“A lot of that money wants to be invested in conservation”

One solution is to find creative ways to bring in more private sector support, said Deutz. Institutional investors – banks, pension funds, insurance companies – have more than $75 trillion under management, and “a lot of that money wants to be invested in conservation, either because they think conservation can generate a return or because they have constituencies that are driving that,” he said.

But environmentalists are not making it easy. The dialogue on conservation finance at the Congress “didn’t do a great job on explaining how we can use nature as a driver of global prosperity,” Deutz said. “We need to do a better job of mainstreaming the role of nature as a solution provider for economic growth, infrastructure development, and prosperity.”

He pointed to coastal mangroves as an example of how conserving natural resources can improve the quality of people’s lives at a lower cost than artificial, man-made solutions. Mangrove forests serve as a buffer against natural disasters, reducing storm surge and erosion, so investing in their conservation is a relatively inexpensive way for communities to build lasting climate resilience compared to large infrastructure projects.

Deutz expressed hope that the next Congress will see IUCN members “creating a greater information base and a greater awareness of the types of opportunities that are out there” for green investments.

Increasing Inclusivity: Gender and Conservation

A.Tianna Scozzaro, director of the Sierra Club’s Global Population and Environment Program, identified another missed opportunity at the Congress. “Out of all the motions that were put forward, there was no single mention of gender,” she said.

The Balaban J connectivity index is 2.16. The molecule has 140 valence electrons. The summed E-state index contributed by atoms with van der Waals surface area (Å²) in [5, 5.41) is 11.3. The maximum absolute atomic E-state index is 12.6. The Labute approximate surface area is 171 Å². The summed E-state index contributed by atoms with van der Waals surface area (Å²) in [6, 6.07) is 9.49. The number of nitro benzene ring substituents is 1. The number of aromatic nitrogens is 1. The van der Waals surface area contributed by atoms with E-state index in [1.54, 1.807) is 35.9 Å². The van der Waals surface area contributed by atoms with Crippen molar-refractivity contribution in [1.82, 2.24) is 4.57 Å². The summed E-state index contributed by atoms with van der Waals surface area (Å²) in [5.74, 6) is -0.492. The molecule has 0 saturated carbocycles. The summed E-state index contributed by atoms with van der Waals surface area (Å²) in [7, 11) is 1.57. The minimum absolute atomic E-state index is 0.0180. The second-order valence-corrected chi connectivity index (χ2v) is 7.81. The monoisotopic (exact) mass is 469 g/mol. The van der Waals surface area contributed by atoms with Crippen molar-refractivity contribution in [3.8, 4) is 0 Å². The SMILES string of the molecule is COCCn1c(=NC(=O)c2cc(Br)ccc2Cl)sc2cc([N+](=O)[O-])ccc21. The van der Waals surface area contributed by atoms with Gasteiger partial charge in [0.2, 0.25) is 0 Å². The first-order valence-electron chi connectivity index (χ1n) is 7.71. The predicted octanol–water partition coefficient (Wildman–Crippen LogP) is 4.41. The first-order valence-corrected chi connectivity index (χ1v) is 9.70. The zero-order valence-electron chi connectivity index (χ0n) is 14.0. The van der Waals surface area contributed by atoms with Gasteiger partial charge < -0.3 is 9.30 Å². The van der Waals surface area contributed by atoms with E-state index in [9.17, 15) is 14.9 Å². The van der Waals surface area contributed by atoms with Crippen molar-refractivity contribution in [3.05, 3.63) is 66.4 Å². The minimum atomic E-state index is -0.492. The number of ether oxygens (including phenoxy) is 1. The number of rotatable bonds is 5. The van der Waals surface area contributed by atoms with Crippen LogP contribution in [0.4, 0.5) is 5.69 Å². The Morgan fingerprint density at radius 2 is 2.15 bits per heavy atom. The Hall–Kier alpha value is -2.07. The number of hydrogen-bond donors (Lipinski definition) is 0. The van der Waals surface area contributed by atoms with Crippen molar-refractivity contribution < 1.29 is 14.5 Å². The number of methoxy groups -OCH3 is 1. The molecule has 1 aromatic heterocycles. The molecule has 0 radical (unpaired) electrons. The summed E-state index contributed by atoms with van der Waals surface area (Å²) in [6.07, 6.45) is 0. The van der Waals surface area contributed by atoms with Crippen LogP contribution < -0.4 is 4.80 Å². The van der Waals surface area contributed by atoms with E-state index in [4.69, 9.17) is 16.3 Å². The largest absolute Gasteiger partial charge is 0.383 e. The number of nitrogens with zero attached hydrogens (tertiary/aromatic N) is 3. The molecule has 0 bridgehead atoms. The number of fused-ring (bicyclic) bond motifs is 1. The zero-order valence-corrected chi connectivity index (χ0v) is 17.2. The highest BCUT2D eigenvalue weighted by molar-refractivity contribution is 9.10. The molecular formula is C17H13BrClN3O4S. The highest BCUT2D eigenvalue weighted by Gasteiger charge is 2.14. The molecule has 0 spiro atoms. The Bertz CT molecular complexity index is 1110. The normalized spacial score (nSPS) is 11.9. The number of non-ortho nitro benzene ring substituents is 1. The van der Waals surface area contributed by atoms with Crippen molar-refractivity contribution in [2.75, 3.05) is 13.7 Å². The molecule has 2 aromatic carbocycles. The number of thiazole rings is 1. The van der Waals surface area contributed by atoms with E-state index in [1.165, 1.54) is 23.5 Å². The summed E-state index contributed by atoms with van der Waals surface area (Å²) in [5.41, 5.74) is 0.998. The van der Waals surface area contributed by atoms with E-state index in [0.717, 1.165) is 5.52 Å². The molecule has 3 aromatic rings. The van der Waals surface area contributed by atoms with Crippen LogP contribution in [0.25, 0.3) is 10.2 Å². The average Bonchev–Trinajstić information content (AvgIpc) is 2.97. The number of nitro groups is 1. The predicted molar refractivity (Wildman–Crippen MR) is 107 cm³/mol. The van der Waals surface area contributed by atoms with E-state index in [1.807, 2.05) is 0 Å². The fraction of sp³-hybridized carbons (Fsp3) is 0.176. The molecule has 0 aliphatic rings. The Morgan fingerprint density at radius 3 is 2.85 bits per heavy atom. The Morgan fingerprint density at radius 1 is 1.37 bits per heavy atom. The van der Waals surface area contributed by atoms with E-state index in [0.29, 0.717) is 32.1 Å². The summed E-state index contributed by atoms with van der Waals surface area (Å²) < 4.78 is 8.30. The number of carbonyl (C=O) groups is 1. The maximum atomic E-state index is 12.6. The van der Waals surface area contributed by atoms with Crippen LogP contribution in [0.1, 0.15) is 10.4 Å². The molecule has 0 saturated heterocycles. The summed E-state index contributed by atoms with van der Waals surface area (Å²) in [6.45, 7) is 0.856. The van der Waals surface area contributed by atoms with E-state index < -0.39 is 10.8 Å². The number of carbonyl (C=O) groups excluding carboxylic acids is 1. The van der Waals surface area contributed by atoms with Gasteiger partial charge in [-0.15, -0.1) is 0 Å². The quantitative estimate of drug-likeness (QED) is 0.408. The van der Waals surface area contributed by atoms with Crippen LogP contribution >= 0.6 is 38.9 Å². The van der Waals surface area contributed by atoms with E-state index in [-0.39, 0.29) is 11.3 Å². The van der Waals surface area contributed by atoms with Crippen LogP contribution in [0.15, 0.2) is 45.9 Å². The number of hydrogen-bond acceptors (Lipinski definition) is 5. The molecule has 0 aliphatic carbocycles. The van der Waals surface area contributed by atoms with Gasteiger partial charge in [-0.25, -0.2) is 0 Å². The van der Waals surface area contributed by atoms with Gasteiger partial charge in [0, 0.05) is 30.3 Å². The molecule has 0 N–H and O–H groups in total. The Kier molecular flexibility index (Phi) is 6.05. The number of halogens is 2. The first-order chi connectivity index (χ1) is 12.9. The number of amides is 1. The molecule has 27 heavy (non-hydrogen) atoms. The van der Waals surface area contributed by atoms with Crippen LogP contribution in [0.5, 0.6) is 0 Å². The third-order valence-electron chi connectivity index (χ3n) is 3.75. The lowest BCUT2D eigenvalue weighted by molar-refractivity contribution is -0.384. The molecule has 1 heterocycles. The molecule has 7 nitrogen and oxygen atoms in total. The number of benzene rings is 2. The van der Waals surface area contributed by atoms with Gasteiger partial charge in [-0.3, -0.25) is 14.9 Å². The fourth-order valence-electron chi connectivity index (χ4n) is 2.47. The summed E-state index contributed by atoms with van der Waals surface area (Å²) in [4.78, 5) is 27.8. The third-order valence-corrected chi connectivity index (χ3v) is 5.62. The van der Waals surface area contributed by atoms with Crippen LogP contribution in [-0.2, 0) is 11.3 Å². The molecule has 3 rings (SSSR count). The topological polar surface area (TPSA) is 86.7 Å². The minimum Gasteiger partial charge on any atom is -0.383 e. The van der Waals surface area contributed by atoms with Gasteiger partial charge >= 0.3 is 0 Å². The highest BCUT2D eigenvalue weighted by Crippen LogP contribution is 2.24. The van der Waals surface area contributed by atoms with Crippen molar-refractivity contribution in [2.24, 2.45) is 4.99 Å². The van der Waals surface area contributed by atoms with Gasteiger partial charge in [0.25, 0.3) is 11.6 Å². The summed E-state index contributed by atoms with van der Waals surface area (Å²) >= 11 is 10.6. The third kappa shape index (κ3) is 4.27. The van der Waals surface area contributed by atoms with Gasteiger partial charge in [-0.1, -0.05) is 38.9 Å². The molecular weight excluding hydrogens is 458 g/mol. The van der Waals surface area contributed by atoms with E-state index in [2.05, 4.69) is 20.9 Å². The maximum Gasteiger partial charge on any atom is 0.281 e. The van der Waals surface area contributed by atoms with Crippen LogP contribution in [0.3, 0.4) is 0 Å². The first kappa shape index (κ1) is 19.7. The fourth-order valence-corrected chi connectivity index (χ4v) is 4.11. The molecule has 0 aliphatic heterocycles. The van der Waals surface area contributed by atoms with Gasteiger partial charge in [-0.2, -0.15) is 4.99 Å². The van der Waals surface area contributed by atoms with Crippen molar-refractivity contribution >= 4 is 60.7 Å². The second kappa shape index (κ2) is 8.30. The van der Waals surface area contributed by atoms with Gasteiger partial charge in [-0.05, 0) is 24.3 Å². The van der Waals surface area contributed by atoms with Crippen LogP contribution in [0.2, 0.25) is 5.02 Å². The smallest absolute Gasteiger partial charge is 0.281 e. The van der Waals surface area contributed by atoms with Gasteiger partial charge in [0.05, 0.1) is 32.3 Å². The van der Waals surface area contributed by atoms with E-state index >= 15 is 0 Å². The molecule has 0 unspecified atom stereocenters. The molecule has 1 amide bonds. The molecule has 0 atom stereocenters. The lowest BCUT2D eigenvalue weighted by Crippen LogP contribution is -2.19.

While the link between gender and conservation may not be obvious to some, there is a “compounding set of factors” that make it an important issue for IUCN members to address, said Scozzaro. Factors such as weaker land rights and poor access to healthservices and education mean that women tend to suffer disproportionately from environmental problems.

“Having women at the table can only make those solutions stronger”

Even though the IUCN Gender Office and the Gender Caucus were very active, most of the formal sessions paid little or only token attention to gender issues. Some women at the Congress, particularly indigenous women, held their presentations off-site due to lack of funding. This limited their audience to those who sought them out and created an “echo chamber” of those already interested in gender issues rather than attracting a broader audience, Scozzaro said. One of the notable exceptions was “HERstory: Telling Stories About Women and Conservation, in 15 Seconds or Less,” a workshop organized by the Wilson Center, Sierra Club, Conservation International, and IUCN, which provided training on digital storytelling and contributed clips on gender to the Congress social media stream.

“It was clear at the IUCN conference that implementation of gender policies is lacking,” the Wilson Center’s Meaghan Parker told Earth Island Journal during the conference. “Without empowering women by ensuring their reproductive health and rights, conservation gains will not be truly sustainable.”

“We need to continue to build inclusive solutions, and having women at the table can only make those solutions stronger,” Scozzaro said. The Congress is “an important opportunity to bring allies into your work,” and encourages focus on particular communities and topics. Setting aside gender issues sends the message that they are not important.

Scozzaro urged the conservation community to make the Congress more accessible for not just women, but young people and indigenous communities as well. In the end, “what’s really going to be a significant marker of success next time around is if are the people who are bringing issues to us,” said Hawkins. “They will be pushing IUCN to build the kind of relationships and networks that will enable…what I hope will be, by then, a proper way of recognizing the importance of nature in the future of humanity.”

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Written by Anam Ahmed, edited by Schuyler Null and Meaghan Parker.

Cover Photo Credit: Na Pali Coast, Hawaii, January 2016, courtesy of flickr user Dhilung Kirat.